Rick stein has boldly gone where almost every restaurateur in town has gone before. Well, almost every steak-slinging entrepreneur. Last October, Stein opened—cue the yawns—a big-deal steakhouse in the middle of a row of big-deal steakhouses battling it out along the Dallas North Tollway.
He’s no mother of invention; Rick Stein’s Steakhouse sits in a dark real estate graveyard created by the deaths of Fleming’s Steakhouse and Z Tejas. Stein took advantage of Fleming’s failure—and no doubt a generous offer from a desperate landlord—when he moved into the empty building. Once he secured low startup costs, he dusted off the burnt-orange booths, added a few light fixtures, and hung some sassy art, ready to exorcise the Ghosts of Prime Beef Past.
A straight-A steakhouse student, Stein graduated with honors from “Dale Wamstad University.” For the fortunate few without AM radio, Wamstad, despite his obnoxious on-air commercials, is widely respected as the father of fine steaks in Dallas. His inventions include Del Frisco’s and III Forks.
Stein left the East Coast for Dallas in 1991 and did hard time at Morton’s, Del Frisco’s, and Kirby’s before his six-year stint alongside Wamstad at III Forks. After a falling-out with Wamstad and III Fork’s owner Gene Street, it took Stein a year to open his namesake restaurant, just up the street from his former employers.
“This is the neighborhood that I have lived in and worked in for nearly the last 15 years,” says the affable Stein. “I couldn’t think of a better location for me to reconnect with all my friends and customers.”
Speaking of his friends, Stein has staffed his kitchen and dining room with longtime co-workers. Executive chef Rick Naon and wine guy Joe Davis are Morton’s veterans; the floor is stocked with waiters and bartenders from Morton’s, III Forks, and Del Frisco’s. The crowded dining room is full of loyal patrons from all of the above, and Stein works the tables effortlessly, greeting most everyone by name.
The menu is basic steakhouse fare with a few personal touches, like crab cakes (heavy on the crab, light on the breading) and Cajun barbecued shrimp.
I’ve been around long enough to know that no one chooses where to eat steak based on desserts, but the main reason I would return to Rick Stein’s is for the Italian cream cake.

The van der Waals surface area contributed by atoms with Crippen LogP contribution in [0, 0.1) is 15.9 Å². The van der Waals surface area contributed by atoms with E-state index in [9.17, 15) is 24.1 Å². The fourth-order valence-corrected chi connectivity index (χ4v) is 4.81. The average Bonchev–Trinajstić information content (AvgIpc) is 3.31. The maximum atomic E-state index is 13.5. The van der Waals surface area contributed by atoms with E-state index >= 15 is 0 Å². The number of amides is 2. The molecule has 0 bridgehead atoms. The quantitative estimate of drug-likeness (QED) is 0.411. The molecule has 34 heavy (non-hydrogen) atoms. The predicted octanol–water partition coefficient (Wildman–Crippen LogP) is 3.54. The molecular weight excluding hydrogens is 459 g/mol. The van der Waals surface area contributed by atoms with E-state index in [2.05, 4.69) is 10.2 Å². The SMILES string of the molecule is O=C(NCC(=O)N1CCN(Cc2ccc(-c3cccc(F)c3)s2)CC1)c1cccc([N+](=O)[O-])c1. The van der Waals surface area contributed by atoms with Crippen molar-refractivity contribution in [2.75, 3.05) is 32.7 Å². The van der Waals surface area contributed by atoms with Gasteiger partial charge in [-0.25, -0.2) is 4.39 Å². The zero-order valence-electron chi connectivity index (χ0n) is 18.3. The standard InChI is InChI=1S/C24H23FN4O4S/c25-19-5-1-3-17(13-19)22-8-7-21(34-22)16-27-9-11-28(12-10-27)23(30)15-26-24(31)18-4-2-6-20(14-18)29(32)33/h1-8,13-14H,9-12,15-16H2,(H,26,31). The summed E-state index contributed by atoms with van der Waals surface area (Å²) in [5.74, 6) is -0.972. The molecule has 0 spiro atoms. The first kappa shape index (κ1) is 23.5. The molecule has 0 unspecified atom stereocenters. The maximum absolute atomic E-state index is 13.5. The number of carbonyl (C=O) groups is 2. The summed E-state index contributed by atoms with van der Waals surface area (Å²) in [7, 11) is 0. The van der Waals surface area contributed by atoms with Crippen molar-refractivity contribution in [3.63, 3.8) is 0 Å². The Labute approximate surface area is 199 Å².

Yes, the steaks we tried were all lovely. An 8-ounce filet was perfectly pink and the accompanying peppercorn sauce appropriately pungent. Ditto, minus the sauce, for the Prime bone-in ribeye and medallions of tenderloin. The rack of lamb was a generous portion of flavorful chops, cooked to a gorgeous reddish pink and tender to the bone. A caveman-size veal chop took up half the plate and must have been 3 inches thick. Despite the size, the middle was moist and hot.
However, the knockout dish was (yawn, take two) the sea bass. My mother is still talking about it. Firm and fresh, the fish was a delight, as were the accompanying rice and sugar snap peas. Those of us with meat dishes had to settle for uninspired vegetables and a funny-looking mound of white cheddar mashed potatoes stuffed into a pastry tube and swirled round and high. (Think Marge Simpson’s hair.)
Service was friendly and overattentive. Way too many interruptions—water refilled after two sips, plates placed and replaced, servers continually checking our status—made it impossible to maintain a fluid conversation. Adding to the chaos was the wine-pouring ceremony. I perused the 400-plus wine list, heavy on California Cabs, and happily “went French” with a gay Château Cantemerle, Haut-Médoc ($75). The red Bordeaux was decanted into a Riedel vessel with a 12-inch base, which is great for aerating wine, but the narrow, 10-inch neck made pouring wine in a tight, not to mention busy, place almost impossible.
But let’s get back to the Italian cream cake. Sous/pastry chef Brian Lowe, who came from Il Mulino, has a place in my heart; his creations have a bigger place on my thighs. Every dessert we tried—chocolate ganache cake, a flourless chocolate tart, and Irish cream chocolate chip cheesecake—was sensational.
Stein has thrown himself into the testosterone-fueled, back-stabbing business of beef in North Dallas. If he keeps it simple, cuts out a few tricks, resists the temptation to reinvent his spiel, he’ll stand a chance. Otherwise, I’ll be calling directory assistance for Lowe’s home number. 18020 Dallas Pkwy. 972-713-9999. $$$.